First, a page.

September 23, 2014
"There has been a war against Indigenous women since colonization and it is now time for Indigenous women to take their rightful place in society, whether it takes place in their own communities or in urban centres."

Beverly Jacobs, former NWAC President

September 23, 2014
#decolonize #streetart

#decolonize #streetart

11:53am  |   URL: http://tmblr.co/ZyeBYt1RV6Ji2
  
Filed under: decolonize streetart 
September 23, 2014
Paul Gilroy — "The Black Atlantic as a Counterculture of Modernity" [PDF]

A classic. Read and share.

September 23, 2014
via rpmfm

via rpmfm

September 21, 2014
"To be indigenous is to use our dreams, not as a way of thinking about what we are not, but was a way to interpret our reality, our circumstances. To be indigenous is to have a sense of community as a whole, a sense of exchanging and talking until we all have a similar vision of where we are going. To be indigenous is consensus and is reproducing certain ways of doing things. Being indigenous is to have a collective memory of our myths, the ramifications of our concepts, and of what is behind our language."

— Isabel Altamirano-Jiménez (Zapoteca)

(Source: igov382, via idlenomore)

September 21, 2014
Kanehsatake: 270 Years of Resistance

Watch this.

(Source: sustainableprosperity, via cultureofresistance)

September 19, 2014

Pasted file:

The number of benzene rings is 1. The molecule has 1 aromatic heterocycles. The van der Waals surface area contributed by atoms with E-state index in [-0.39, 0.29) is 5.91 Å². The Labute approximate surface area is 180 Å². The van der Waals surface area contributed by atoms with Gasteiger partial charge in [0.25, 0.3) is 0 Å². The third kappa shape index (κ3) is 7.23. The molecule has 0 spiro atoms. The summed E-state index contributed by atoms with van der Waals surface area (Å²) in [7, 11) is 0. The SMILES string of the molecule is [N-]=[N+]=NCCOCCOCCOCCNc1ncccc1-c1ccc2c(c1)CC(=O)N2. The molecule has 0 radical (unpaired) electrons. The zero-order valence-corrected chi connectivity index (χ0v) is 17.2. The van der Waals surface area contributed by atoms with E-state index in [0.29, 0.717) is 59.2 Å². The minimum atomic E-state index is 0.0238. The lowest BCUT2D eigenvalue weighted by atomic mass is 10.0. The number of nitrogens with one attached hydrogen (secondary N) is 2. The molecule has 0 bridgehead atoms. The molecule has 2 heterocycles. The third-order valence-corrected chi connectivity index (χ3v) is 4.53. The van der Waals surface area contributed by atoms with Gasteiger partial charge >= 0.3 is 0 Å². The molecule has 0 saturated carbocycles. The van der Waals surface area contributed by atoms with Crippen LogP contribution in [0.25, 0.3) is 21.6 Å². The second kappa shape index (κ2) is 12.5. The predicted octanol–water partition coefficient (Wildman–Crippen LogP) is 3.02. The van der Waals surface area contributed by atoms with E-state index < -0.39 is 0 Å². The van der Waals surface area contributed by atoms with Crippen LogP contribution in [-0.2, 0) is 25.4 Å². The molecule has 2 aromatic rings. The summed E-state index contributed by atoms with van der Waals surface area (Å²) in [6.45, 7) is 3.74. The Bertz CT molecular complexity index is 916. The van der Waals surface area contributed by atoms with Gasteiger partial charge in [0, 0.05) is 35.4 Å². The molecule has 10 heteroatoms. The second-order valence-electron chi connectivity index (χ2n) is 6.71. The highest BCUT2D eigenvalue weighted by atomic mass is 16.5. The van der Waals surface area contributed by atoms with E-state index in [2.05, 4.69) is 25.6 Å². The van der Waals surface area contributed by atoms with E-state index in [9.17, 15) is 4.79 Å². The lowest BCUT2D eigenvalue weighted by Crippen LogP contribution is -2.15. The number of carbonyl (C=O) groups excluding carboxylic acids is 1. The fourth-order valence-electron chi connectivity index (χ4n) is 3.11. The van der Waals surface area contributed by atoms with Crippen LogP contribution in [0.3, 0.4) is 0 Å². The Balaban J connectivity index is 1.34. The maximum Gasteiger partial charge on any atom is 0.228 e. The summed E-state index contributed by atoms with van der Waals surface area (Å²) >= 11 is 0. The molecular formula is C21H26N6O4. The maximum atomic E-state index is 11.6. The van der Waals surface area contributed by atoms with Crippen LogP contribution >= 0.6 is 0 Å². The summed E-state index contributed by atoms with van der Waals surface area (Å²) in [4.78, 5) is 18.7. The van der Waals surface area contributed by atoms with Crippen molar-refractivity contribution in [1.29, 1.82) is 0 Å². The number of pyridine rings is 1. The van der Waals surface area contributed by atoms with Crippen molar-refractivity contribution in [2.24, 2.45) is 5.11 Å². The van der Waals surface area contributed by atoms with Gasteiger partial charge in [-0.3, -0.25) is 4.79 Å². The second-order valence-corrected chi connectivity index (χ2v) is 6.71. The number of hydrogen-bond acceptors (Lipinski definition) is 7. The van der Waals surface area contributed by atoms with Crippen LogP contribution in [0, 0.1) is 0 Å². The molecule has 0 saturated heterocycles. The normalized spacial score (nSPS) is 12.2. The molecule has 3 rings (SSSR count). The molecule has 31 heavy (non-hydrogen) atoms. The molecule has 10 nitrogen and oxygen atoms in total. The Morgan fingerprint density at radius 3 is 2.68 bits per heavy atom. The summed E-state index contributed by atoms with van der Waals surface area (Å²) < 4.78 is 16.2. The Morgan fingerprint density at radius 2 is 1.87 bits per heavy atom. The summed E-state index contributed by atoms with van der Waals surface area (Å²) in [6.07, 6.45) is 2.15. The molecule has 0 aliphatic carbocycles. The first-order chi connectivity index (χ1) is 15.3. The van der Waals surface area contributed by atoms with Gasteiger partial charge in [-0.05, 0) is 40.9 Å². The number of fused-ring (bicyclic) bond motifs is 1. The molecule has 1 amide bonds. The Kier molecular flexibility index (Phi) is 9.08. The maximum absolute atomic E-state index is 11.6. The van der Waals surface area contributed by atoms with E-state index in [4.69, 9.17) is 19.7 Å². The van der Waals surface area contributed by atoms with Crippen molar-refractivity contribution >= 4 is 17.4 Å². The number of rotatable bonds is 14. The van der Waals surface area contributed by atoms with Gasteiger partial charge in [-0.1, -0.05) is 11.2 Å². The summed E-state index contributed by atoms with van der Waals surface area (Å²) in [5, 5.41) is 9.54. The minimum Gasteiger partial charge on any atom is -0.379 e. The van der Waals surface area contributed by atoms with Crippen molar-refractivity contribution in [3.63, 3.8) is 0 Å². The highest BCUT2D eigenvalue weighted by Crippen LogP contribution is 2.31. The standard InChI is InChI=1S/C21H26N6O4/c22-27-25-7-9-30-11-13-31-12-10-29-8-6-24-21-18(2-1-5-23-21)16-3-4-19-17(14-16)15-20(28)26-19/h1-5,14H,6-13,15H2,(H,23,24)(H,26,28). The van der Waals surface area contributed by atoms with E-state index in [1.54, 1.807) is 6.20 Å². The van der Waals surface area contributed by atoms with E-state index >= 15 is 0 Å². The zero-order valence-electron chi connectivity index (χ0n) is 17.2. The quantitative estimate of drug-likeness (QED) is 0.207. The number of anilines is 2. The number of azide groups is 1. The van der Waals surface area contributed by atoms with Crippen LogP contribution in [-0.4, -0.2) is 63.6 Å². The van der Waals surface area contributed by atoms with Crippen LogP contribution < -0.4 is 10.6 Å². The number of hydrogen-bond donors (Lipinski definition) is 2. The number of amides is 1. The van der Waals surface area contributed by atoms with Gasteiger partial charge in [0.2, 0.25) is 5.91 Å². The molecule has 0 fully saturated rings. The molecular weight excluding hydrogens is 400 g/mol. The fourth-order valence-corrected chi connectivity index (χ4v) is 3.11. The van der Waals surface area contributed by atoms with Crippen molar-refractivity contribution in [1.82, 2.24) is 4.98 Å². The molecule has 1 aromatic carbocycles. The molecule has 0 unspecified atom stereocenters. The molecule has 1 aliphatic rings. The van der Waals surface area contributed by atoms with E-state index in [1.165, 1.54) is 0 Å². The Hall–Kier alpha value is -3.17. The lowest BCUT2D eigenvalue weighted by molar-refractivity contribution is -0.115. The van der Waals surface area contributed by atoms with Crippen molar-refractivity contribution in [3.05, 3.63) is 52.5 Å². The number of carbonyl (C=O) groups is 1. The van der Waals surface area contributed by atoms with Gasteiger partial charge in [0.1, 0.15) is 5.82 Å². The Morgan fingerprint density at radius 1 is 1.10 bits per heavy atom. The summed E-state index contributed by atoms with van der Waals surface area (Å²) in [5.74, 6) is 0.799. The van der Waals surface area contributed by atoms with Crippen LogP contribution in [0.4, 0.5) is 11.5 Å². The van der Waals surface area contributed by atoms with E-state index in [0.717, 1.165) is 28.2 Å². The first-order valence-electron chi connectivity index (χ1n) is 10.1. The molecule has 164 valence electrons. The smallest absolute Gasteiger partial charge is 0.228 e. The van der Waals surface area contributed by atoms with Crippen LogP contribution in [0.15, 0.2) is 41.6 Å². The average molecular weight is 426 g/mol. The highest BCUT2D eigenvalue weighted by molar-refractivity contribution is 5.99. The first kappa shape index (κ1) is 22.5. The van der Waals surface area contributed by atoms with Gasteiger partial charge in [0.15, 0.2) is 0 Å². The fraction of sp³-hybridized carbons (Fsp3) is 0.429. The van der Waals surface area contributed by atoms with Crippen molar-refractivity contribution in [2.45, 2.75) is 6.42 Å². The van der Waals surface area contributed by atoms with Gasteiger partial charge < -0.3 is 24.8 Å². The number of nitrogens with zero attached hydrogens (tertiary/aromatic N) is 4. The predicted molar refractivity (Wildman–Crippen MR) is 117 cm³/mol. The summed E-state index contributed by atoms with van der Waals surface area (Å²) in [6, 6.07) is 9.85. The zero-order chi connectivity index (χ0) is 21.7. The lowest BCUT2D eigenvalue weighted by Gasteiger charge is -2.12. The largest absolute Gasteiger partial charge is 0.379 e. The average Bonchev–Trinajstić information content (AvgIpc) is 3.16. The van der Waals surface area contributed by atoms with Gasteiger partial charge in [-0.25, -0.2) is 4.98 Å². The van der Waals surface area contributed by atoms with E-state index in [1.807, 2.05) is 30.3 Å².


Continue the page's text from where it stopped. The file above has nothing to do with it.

"the ongoing suffering in aboriginal communities is a direct result of centuries of dislocation, starvation and powerlessness, of governments that veered between criminal neglect and willful ethnic cleansing. We haven’t begun to absorb it, in part because the government doesn’t like the implications of acknowledging the simple facts of the genocide."

It’s getting harder to ignore Canada’s genocide

September 16, 2014
Thoughts on Indigeneity, Empire and Decolonization

culturite:

September 16, 2014
Decolonizing MMIW Campaigns and the Spectacle of Sexual Violence: 
Further to our post on Twitter, we are concerned about the rise of campaigns, like Spirit of Our Sisters, that position themselves as supporting and raising awareness about MMIW, but are created by photographers who themselves participate in further sexualizing young Indigenous women through media representation. 
This is both hypocritical and deeply problematic. We need to be attentive to how easily these narratives can be co-opted. Images are the currency of internet culture and we shouldn’t allow this double standard to be perpetuated without us calling image makers to account for their work—on all platforms and projects.   
Decolonize the spectacle of missing and murdered Indigenous women. 

Decolonizing MMIW Campaigns and the Spectacle of Sexual Violence:

Further to our post on Twitter, we are concerned about the rise of campaigns, like Spirit of Our Sisters, that position themselves as supporting and raising awareness about MMIW, but are created by photographers who themselves participate in further sexualizing young Indigenous women through media representation. 

This is both hypocritical and deeply problematic. We need to be attentive to how easily these narratives can be co-opted. Images are the currency of internet culture and we shouldn’t allow this double standard to be perpetuated without us calling image makers to account for their work—on all platforms and projects.   

Decolonize the spectacle of missing and murdered Indigenous women. 

September 15, 2014
"all the countries that have declared independence from the United Kingdom"

"all the countries that have declared independence from the United Kingdom"

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